Building on @notJim answer (and with help from http://www.bobpowell.net/lockingbits.htm), I developed the following that makes my life a lot easier in that I end up with an array of arrays that allows me to jump to a pixel by it's x and y coordinates. Of course, the x coordinate needs to be corrected for by the number of bytes per pixel, but that is an easy extension.

Dim bitmapData As Imaging.BitmapData = myBitmap.LockBits(New Rectangle(0, 0, myBitmap.Width, myBitmap.Height), Imaging.ImageLockMode.ReadOnly, myBitmap.PixelFormat)

Dim size As Integer = Math.Abs(bitmapData.Stride) * bitmapData.Height
Dim data(size - 1) As Byte

Marshal.Copy(bitmapData.Scan0, data, 0, size)

Dim pixelArray(myBitmap.Height)() As Byte

'we have to load all the opacity pixels into an array for later scanning by column
'the data comes in rows
For y = myBitmap.Height - 1 To 0 Step -1
    Dim rowArray(bitmapData.Stride) As Byte
    Array.Copy(data, y * bitmapData.Stride, rowArray, 0, bitmapData.Stride)
    'For x = myBitmap.Width - 1 To 0 Step -1
    '   Dim i = (y * bitmapData.Stride) + (x * 4)
    '   Dim B = data(i)
    '   Dim G = data(i + 1)
    '   Dim R = data(i + 2)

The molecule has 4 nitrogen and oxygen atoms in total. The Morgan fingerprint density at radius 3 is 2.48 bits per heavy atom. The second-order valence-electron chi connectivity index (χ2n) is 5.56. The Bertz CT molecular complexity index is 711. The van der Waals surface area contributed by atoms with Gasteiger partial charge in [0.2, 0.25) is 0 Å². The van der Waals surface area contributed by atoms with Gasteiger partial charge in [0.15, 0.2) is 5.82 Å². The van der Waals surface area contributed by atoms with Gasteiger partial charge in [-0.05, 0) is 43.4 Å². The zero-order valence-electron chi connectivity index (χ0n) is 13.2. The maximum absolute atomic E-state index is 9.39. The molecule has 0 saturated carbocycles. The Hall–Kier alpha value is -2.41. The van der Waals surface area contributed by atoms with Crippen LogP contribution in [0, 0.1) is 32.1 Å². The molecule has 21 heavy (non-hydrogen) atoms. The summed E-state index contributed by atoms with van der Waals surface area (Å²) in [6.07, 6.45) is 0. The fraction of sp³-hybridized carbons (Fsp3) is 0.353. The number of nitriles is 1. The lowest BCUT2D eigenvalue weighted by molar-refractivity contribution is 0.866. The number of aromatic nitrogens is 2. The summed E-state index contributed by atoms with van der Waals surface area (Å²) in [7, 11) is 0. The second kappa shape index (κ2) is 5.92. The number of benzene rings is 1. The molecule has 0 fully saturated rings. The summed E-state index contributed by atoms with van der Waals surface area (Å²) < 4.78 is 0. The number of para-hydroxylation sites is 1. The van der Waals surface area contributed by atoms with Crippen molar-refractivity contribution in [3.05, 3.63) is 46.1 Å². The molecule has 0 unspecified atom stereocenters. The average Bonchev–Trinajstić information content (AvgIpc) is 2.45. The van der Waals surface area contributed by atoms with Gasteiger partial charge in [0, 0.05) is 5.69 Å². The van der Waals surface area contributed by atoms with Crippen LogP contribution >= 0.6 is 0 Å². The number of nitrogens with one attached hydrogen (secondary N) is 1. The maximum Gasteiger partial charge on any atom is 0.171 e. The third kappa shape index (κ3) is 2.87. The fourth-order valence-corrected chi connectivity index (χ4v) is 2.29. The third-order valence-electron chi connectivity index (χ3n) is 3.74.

'   Dim A = data(i + 3)
    'Next
    pixelArray(y) = rowArray
Next
share|improve this answer

There is another way that is way faster and much more convenient. If you have a look at the Bitmap constructors you will find one that takes and IntPtr as the last parameter. That IntPtr is for holding pixel data. So how do you use it?

Dim imageWidth As Integer = 1920
Dim imageHeight As Integer = 1080

Dim fmt As PixelFormat = PixelFormat.Format32bppRgb
Dim pixelFormatSize As Integer = Image.GetPixelFormatSize(fmt)

Dim stride As Integer = imageWidth * pixelFormatSize
Dim padding = 32 - (stride Mod 32)
If padding < 32 Then stride += padding

Dim pixels((stride \ 32) * imageHeight) As Integer
Dim handle As GCHandle = GCHandle.Alloc(pixels, GCHandleType.Pinned)
Dim addr As IntPtr = Marshal.UnsafeAddrOfPinnedArrayElement(pixels, 0)

Dim bitmap As New Bitmap(imageWidth, imageHeight, stride \ 8, fmt, addr)